The Rock Ethics Institute

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Job Talk - Side Affects: Transnormativity, Eurocentricity, and the Necropolitics of Gender Transition
by Rob Peeler published Feb 03, 2017 — filed under:
Are the medical protocols of gender transition grounded in Eurocentric conceptions of gender? This talk delves into the archive of Western medical sexology, examining the absence, misrecognition, and active erasure of queer and non-white subjects. Positioning this archive in relation to the modern/colonial gender system (Lugones 2007, 2010), Malatino explores how transnationally hegemonic models of gender transition are grounded in deeply partial, highly normative understandings of embodiment that produce several kinds of structural violence: the de-authorization of intersex and trans subjects as experts on their own experience, the necropolitical gatekeeping methods that stratify health care access and intensify the vulnerability of non-transnormative subjects, and the inadequate monitoring and systematic under-research of the health impacts that effect folks imbricated in networks of medicalized transition. How might we understand transition beyond Eurocentric medical logics? How might this re-cognition ameliorate certain forms of structural violence?
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Job Talk - Sodomy's Penumbra
by Rob Peeler published Feb 09, 2016 last modified Feb 10, 2016 04:54 PM — filed under:
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Job Talk - Stripped to the Bone: Sequencing Queerness in the Comic Strip Work of Joe Brainard and David Wojnarowicz
by Rob Peeler published Feb 03, 2017 last modified Feb 03, 2017 11:09 AM — filed under:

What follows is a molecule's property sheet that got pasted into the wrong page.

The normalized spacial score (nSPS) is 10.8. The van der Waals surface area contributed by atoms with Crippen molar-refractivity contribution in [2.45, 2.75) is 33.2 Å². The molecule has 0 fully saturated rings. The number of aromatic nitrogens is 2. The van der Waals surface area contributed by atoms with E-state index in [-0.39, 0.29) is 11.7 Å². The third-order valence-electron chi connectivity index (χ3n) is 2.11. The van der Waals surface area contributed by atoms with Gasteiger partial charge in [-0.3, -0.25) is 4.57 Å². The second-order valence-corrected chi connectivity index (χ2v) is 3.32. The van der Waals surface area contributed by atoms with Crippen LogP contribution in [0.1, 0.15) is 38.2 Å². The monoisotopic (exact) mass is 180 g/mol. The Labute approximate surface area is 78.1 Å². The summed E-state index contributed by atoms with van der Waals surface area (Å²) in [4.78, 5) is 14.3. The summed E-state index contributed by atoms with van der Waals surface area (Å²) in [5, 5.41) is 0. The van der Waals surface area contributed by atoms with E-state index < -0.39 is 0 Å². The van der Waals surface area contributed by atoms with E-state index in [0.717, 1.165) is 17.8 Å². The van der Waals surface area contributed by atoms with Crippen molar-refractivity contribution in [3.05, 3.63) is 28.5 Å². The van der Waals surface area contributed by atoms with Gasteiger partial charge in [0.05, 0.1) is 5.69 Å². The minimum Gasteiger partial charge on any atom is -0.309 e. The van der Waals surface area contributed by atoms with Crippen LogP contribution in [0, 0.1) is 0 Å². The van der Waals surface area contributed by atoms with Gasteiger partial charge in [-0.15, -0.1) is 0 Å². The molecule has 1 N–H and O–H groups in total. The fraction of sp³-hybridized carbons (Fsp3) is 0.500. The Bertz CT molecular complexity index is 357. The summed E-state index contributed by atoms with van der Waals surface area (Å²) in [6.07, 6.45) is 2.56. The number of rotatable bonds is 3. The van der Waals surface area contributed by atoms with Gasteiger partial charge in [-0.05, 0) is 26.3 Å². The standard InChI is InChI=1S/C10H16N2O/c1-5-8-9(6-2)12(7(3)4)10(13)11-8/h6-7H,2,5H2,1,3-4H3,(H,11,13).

In this talk, I develop a queer theory of comics strip form by exploring the comics work of mixed-media artists Joe Brainard and David Wojnarowicz. Both New York residents of lower Manhattan at key moments in the development of contemporary U.S. queer culture—gay liberation and the AIDS crisis respectively—Brainard and Wojnarowicz showed artistic affinity with the comics medium throughout their short-lived but prodigious careers in the 1970s and 1980s. In the early 1970s, Brainard adopted the classic comic strip character Nancy in a series of paper works that functioned as enlarged comic strips; in these panels, Brainard depicted Nancy in a variety of radical sexual and social positions (as transgendered, high on drugs, performing in a pornographic movie, and much more) that allowed viewers to imagine a traditionally American icon as a potentially queer one inhabiting multiple, non-synchronous identities. Little more than a decade later, in David Wojnarowicz’s graphic memoir, 7 Miles a Second (1988-1993), the artist and his collaborators James Romberger and Marguerite Van Cook, used the visual disjoint between comic strip panels to formally dramatize the experience of social alienation and physical pain associated with being a queer person with AIDS. Through a historically situated close reading of these two works, I show how Brainard and Wojnarowicz each deployed the formal codes of the comics medium to articulate emergent affective orientations towards transformations in alternative sexual cultures; consequently, I argue for an understanding of comic strip sequence as a formal expressions of modern queer sexuality as an unpredictable unfolding of countless erotic possibilities.
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Job Talk - The economic impacts of large-scale water infrastructure improvements in urban Zarqa, Jordan
by Rob Peeler published Feb 22, 2017 — filed under: